Friday 16 February 2024

Celebrating King's Night

The most magical night for everyone in Spain, especially children, is January 5th, King's night, when the three Wise Men or King's visit homes and leave presents for everyone.

Part of the tradition is that on the evening of the 5th, children leave a cleaned pair of shoes outside their doors for the Kings to fill with gifts. Just like with Santa, children write letters to the kings and are encouraged to leave snacks for their exhausted camels before going to bed.

In villages, towns and cities across Spain, the celebrations start early in the day with the arrival of the kings, who arrive on a wide variety of means, from donkey to helicopter. Children will be gathered waiting for their arrival so that they can deliver their letters.

Later in the day, usually early evening, King's night is celebrated with very grand parades, featuring an array of floats and people dressed in costumes, distributing sweets and presents during the parade.

The celebrations in Santa Cruz started around midday, with a helicopter flying over the city announcing the arrival of the three kings in one of the city's large parks. The city was eerily quiet as I guess most people were off to see the Kings. 

Just before sunset we headed off to the city centre to find somewhere to watch the parade. The streets were filled with children, parents and grandparents, balconies were full of families and friends, all excitedly waiting for the parade to pass.  The atmosphere was electric and you could sense the anticipation of people waiting to catch sight of the spectacular floats, costumes and Los Reyes.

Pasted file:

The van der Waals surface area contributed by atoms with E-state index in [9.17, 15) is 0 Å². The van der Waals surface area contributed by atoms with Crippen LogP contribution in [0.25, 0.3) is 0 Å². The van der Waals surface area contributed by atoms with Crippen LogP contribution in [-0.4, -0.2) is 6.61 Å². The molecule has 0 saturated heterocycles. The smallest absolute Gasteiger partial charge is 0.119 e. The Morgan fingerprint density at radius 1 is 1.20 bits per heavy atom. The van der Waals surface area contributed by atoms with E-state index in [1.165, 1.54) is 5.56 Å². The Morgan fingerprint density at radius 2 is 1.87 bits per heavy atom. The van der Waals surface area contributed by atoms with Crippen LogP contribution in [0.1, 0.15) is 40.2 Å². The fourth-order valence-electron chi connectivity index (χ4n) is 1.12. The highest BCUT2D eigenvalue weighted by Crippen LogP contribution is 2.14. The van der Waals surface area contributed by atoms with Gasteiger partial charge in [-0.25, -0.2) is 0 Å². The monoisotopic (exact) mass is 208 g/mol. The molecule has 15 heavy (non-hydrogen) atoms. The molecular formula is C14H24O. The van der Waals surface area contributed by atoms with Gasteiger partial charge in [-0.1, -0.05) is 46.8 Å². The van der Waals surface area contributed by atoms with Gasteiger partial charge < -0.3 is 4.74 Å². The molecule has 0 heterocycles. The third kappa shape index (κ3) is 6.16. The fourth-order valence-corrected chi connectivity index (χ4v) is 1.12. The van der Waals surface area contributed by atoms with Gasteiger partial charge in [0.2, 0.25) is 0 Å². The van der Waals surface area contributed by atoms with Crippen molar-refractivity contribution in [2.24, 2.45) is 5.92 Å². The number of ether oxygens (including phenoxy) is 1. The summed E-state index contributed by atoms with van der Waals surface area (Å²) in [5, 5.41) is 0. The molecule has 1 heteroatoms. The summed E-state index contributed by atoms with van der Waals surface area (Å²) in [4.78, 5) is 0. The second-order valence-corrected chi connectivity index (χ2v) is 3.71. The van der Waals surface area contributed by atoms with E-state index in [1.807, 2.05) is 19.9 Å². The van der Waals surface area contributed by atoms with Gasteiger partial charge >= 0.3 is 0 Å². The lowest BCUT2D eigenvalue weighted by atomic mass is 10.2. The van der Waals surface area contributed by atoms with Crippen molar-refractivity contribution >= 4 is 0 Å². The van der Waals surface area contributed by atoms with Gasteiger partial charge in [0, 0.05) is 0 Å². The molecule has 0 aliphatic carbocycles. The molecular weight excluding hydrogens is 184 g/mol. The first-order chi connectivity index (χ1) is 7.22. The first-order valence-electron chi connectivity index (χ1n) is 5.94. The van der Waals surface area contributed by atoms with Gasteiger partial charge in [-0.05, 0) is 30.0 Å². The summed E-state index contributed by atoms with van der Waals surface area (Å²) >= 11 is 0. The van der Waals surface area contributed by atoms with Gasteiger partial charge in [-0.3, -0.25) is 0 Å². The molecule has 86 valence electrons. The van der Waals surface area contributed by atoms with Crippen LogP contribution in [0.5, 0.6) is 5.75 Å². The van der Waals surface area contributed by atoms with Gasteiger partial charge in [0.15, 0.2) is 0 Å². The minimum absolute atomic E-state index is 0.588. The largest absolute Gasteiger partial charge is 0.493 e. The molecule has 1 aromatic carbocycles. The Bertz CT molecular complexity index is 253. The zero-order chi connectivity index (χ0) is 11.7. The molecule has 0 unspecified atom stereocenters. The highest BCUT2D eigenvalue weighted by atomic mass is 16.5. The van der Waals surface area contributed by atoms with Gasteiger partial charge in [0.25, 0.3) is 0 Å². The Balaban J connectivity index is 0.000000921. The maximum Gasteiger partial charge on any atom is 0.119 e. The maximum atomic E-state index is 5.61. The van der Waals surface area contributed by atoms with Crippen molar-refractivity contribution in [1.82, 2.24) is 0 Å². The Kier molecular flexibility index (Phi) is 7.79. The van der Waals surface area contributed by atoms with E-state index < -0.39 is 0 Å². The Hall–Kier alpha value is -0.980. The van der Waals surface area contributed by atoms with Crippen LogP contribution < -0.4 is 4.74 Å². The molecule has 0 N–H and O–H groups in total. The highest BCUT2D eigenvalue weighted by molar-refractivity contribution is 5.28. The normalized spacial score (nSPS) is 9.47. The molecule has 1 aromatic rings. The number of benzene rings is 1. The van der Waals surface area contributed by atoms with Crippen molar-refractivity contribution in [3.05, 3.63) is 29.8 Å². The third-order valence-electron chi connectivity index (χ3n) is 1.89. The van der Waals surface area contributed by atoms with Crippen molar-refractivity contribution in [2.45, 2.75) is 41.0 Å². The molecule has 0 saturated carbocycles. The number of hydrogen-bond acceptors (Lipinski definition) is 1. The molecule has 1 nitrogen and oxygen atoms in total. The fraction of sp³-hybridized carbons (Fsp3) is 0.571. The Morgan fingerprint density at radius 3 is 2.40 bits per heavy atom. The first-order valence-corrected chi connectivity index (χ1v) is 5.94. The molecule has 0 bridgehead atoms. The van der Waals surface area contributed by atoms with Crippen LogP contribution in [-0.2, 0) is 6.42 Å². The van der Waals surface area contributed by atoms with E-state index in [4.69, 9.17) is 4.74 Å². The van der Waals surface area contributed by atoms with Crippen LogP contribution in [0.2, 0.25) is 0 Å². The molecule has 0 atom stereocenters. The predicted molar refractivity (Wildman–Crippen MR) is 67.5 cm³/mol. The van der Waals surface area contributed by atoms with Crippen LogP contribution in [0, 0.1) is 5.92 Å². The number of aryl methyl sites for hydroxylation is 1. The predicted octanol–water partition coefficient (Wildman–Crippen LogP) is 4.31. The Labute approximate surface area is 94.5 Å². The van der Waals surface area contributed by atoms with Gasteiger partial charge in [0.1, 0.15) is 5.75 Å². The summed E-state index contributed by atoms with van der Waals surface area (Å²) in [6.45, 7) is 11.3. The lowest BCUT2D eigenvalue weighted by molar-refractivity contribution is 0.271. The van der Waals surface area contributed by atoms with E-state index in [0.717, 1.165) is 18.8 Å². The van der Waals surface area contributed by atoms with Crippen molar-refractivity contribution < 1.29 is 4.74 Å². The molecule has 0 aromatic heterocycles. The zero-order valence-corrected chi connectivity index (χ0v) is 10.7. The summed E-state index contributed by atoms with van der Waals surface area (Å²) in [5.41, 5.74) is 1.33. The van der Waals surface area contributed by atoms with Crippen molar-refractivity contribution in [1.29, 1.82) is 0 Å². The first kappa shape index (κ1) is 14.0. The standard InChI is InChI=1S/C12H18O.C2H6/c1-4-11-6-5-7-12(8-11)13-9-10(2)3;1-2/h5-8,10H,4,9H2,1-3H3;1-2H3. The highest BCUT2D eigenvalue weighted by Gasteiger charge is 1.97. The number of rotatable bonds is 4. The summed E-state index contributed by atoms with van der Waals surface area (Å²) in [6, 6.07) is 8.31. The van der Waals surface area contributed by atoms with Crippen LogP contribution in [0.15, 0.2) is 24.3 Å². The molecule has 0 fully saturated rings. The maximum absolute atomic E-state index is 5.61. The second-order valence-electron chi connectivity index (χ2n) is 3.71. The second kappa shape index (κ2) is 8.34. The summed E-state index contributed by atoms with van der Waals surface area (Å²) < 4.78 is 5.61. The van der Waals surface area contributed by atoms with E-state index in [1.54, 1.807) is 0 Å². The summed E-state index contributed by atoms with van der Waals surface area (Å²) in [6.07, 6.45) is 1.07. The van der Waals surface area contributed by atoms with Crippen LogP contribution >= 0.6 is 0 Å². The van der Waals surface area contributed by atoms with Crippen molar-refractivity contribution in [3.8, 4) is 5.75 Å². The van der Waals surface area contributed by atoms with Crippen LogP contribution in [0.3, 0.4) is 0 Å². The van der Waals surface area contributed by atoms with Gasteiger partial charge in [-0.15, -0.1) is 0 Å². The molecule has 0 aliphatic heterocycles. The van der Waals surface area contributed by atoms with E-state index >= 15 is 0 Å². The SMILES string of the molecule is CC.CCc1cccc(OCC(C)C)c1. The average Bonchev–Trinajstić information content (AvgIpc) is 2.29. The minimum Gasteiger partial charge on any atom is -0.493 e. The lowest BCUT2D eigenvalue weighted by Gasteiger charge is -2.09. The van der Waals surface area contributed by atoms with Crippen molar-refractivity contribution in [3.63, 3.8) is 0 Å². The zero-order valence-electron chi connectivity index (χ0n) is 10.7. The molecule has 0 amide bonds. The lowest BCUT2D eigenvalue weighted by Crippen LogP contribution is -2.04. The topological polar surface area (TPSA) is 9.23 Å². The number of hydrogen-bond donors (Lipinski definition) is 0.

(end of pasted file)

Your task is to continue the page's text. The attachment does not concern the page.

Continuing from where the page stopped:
It didn't disappoint, the parade was spectacular, with something for everyone.  There were floats with Disney princesses and characters, dancing displays and other various characters and surprisingly, the parade started on time!


Once the parade had passed, we headed to our favourite area to have something to eat.  Hmm, no such luck, all the restaurants were booked. We did eventually find somewhere and it was pleasant enough, but it made us realise that we would needto book well ahead for the carnival.

The next day, January 6th is the day when families come together exchange gifts, followed by an abundance of eating and drinking 

Not homemade! 
The most traditional food is the iconic Roscón de Reyes cake, a sweet, brioche like cake, filled with cream and decorated with candied fruits. The cake is part of Spanish tradition as hidden inside are a tiny figurine and a favourite bean.  Tradition says that if you find the figurine, you are king or queen for the day, but if you find the bean, you pay for the cake the following year.

In previous years we have celebrated with friends in Estepona,  but this year it was a quiet affair with just Mark and I. After a morning walk, we enjoyed a traditional Christmas dinner with roast turkey and all the trimmings, followed by the Roscón de Reyes cake. 

Interestingly, even though I had the figurine in my piece of cake, I still did the washing up!

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